"I think the most important thing for emerging countries like USA and China is to be able to get good pitches. I think pitches are so important because the pitches will give the club-level players the opportunity to play on surfaces which they don't have to worry about. The T20 game is about batting. For the spectators, the T20 game is all about watching the ball sail over the boundary into the stands, where some of them try to catch it. That can happen if you have good pitches. I think one of the reasons why cricket has not quite taken off is that a lot of the emerging countries don't have turf pitches.

"If you have good pitches, I would think 75% of the battle is won. To be able to build on that is what these countries need to do. There is an interest level there. I have seen it in the USA, and in Canada as well. The interest is quite massive and the cricket that they play on Saturdays and Sundays is quite intense."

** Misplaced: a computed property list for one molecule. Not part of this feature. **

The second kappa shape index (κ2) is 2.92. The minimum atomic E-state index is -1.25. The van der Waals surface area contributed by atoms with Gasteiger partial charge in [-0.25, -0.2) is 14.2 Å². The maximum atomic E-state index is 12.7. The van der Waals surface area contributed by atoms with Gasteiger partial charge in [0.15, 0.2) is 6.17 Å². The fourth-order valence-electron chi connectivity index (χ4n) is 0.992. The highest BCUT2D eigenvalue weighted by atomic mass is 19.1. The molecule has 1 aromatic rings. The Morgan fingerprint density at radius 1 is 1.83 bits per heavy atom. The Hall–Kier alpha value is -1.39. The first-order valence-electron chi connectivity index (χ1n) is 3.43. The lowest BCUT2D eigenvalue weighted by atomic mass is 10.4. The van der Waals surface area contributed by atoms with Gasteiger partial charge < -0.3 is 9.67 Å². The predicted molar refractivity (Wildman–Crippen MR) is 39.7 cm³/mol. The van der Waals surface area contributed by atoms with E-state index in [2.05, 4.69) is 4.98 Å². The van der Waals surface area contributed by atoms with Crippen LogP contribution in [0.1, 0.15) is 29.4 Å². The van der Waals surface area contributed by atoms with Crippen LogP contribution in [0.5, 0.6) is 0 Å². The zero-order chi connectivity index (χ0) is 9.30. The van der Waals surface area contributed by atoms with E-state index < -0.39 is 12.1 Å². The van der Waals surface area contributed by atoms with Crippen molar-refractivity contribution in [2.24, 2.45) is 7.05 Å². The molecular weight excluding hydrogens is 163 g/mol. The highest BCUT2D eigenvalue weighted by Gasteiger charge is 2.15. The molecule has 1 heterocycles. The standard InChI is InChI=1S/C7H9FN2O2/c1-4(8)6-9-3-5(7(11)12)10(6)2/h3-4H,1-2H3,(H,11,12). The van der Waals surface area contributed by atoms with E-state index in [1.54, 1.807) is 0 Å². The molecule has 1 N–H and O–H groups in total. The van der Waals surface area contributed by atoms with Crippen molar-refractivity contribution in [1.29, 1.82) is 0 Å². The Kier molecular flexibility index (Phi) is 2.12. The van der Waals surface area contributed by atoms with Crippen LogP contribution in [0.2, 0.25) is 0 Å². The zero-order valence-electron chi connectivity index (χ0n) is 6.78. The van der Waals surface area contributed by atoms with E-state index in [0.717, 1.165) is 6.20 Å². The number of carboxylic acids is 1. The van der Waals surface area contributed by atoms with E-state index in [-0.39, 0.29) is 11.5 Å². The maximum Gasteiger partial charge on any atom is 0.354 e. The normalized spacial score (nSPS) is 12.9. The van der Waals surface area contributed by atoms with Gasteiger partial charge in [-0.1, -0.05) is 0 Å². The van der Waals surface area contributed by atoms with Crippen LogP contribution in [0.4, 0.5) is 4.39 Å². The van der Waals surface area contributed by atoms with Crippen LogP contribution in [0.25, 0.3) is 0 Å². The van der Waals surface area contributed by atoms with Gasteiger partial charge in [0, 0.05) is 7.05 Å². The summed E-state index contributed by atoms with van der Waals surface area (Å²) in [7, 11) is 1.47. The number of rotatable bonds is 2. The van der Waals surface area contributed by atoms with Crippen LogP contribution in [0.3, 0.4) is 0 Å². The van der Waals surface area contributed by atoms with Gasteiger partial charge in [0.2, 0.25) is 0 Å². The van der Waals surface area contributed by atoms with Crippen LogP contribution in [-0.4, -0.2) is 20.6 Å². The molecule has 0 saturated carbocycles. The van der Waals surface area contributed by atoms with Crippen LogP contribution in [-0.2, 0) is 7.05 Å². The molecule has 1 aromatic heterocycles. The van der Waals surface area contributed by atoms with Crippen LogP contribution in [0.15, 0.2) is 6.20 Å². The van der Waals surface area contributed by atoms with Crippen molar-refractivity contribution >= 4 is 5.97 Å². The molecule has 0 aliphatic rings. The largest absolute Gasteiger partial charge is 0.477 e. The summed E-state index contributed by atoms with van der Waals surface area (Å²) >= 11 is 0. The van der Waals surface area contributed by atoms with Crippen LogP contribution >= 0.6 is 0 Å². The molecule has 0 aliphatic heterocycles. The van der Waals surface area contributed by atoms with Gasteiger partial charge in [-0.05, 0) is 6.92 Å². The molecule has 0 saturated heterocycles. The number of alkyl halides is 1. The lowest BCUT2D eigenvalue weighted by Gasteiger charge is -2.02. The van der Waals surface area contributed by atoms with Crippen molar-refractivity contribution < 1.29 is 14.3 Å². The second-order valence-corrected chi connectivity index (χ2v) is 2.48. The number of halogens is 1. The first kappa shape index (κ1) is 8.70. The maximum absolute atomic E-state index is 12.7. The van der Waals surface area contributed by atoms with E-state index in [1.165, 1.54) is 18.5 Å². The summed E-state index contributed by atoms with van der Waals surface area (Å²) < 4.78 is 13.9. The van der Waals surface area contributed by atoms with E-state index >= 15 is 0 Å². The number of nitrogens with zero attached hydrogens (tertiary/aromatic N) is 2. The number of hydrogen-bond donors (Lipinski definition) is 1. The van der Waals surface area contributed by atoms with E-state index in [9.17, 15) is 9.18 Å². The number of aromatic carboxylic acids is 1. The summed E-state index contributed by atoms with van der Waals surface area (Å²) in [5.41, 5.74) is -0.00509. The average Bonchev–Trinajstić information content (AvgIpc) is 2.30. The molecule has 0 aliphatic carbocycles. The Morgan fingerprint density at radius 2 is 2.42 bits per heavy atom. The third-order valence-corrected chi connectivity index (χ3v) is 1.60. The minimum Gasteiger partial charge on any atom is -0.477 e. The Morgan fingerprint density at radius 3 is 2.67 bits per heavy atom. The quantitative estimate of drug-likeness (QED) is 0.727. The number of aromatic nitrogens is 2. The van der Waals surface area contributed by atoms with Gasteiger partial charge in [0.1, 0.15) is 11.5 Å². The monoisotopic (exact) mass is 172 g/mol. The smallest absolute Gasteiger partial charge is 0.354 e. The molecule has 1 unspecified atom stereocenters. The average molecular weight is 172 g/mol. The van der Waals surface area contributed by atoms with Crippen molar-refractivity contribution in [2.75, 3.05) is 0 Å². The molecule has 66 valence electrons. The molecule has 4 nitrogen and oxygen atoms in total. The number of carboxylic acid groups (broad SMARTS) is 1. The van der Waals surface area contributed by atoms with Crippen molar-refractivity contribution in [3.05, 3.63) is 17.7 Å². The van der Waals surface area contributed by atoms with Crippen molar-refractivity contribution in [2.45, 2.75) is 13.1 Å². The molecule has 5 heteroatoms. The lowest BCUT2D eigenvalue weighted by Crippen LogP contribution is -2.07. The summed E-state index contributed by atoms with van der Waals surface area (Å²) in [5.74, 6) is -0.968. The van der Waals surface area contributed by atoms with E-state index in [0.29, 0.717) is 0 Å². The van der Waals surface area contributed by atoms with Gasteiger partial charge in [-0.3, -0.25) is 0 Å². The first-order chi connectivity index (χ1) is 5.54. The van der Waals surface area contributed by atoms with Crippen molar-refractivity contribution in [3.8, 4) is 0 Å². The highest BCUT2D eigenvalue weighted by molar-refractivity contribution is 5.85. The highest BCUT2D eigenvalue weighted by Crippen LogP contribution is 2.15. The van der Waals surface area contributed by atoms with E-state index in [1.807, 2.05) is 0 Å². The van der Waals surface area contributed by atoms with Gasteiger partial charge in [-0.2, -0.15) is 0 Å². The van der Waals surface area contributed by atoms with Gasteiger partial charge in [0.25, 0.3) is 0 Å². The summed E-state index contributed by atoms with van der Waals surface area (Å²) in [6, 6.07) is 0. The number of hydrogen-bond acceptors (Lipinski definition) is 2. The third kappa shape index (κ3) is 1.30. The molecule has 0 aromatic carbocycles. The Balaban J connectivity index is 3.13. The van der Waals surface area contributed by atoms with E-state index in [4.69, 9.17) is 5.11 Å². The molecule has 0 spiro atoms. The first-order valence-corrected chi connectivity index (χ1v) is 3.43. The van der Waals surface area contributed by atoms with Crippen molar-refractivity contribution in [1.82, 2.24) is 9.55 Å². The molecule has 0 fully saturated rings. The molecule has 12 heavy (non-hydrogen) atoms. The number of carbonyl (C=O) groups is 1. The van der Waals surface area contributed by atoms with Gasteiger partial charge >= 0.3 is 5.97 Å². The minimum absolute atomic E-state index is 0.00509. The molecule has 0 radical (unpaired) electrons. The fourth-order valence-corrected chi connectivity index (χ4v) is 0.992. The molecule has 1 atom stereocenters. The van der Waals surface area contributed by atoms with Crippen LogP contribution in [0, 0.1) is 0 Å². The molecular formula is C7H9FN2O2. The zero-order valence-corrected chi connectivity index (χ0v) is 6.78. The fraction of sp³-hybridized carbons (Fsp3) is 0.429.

"I think the most important thing for emerging countries like USA and China is to be able to get good pitches. The T20 game is about batting. For the spectators, the T20 game is all about watching the ball sail over the boundary into the stands. That can happen if you have good pitches"
 

Aside from the rise in popularity among fans around the USA, who might gravitate toward cricket because it can be condensed into three hours, corporate sponsors and media in the United States are also taking a greater interest. This year's World Twenty20, will be broadcast for free on ESPN3 in the USA. In turn, cricketers are getting increasingly better known in the country, which Gavaskar says is due to T20.